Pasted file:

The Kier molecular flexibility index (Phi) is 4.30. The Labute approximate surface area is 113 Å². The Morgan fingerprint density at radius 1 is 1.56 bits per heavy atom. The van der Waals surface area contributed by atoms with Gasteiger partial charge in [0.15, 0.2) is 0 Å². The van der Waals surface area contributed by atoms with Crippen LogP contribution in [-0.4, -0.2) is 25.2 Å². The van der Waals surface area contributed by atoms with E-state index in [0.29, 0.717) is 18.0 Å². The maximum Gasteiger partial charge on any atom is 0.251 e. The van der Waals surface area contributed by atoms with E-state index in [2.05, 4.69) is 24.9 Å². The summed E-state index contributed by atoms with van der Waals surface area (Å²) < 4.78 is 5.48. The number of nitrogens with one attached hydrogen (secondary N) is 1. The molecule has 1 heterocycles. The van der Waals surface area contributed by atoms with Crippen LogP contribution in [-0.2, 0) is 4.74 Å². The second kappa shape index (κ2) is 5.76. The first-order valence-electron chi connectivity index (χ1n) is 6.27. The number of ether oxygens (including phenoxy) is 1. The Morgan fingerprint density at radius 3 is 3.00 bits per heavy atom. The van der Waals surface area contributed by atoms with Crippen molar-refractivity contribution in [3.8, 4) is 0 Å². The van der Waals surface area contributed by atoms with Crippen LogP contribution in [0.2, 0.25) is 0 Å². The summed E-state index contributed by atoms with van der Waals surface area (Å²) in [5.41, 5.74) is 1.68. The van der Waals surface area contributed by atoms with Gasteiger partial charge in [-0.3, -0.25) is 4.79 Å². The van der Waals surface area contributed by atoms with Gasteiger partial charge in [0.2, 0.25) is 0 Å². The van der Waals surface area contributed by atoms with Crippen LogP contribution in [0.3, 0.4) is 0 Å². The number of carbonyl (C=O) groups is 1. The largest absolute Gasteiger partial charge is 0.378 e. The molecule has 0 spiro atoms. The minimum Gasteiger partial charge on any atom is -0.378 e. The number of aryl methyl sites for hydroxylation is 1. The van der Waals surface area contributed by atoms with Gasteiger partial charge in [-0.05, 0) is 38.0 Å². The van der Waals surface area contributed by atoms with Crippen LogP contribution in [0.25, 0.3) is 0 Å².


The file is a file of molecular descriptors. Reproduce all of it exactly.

The Kier molecular flexibility index (Phi) is 4.30. The Labute approximate surface area is 113 Å². The Morgan fingerprint density at radius 1 is 1.56 bits per heavy atom. The van der Waals surface area contributed by atoms with Gasteiger partial charge in [0.15, 0.2) is 0 Å². The van der Waals surface area contributed by atoms with Crippen LogP contribution in [-0.4, -0.2) is 25.2 Å². The van der Waals surface area contributed by atoms with E-state index in [0.29, 0.717) is 18.0 Å². The maximum Gasteiger partial charge on any atom is 0.251 e. The van der Waals surface area contributed by atoms with E-state index in [2.05, 4.69) is 24.9 Å². The summed E-state index contributed by atoms with van der Waals surface area (Å²) < 4.78 is 5.48. The number of nitrogens with one attached hydrogen (secondary N) is 1. The molecule has 1 heterocycles. The van der Waals surface area contributed by atoms with Crippen LogP contribution in [-0.2, 0) is 4.74 Å². The second kappa shape index (κ2) is 5.76. The first-order valence-electron chi connectivity index (χ1n) is 6.27. The number of ether oxygens (including phenoxy) is 1. The Morgan fingerprint density at radius 3 is 3.00 bits per heavy atom. The van der Waals surface area contributed by atoms with Crippen molar-refractivity contribution in [3.8, 4) is 0 Å². The van der Waals surface area contributed by atoms with Crippen LogP contribution in [0.2, 0.25) is 0 Å². The summed E-state index contributed by atoms with van der Waals surface area (Å²) in [5.41, 5.74) is 1.68. The van der Waals surface area contributed by atoms with Gasteiger partial charge in [-0.3, -0.25) is 4.79 Å². The van der Waals surface area contributed by atoms with Gasteiger partial charge in [0.2, 0.25) is 0 Å². The van der Waals surface area contributed by atoms with Crippen LogP contribution in [0.3, 0.4) is 0 Å². The number of carbonyl (C=O) groups is 1. The largest absolute Gasteiger partial charge is 0.378 e. The molecule has 0 spiro atoms. The minimum Gasteiger partial charge on any atom is -0.378 e. The number of aryl methyl sites for hydroxylation is 1. The van der Waals surface area contributed by atoms with Gasteiger partial charge in [-0.05, 0) is 38.0 Å². The van der Waals surface area contributed by atoms with Crippen LogP contribution in [0.25, 0.3) is 0 Å².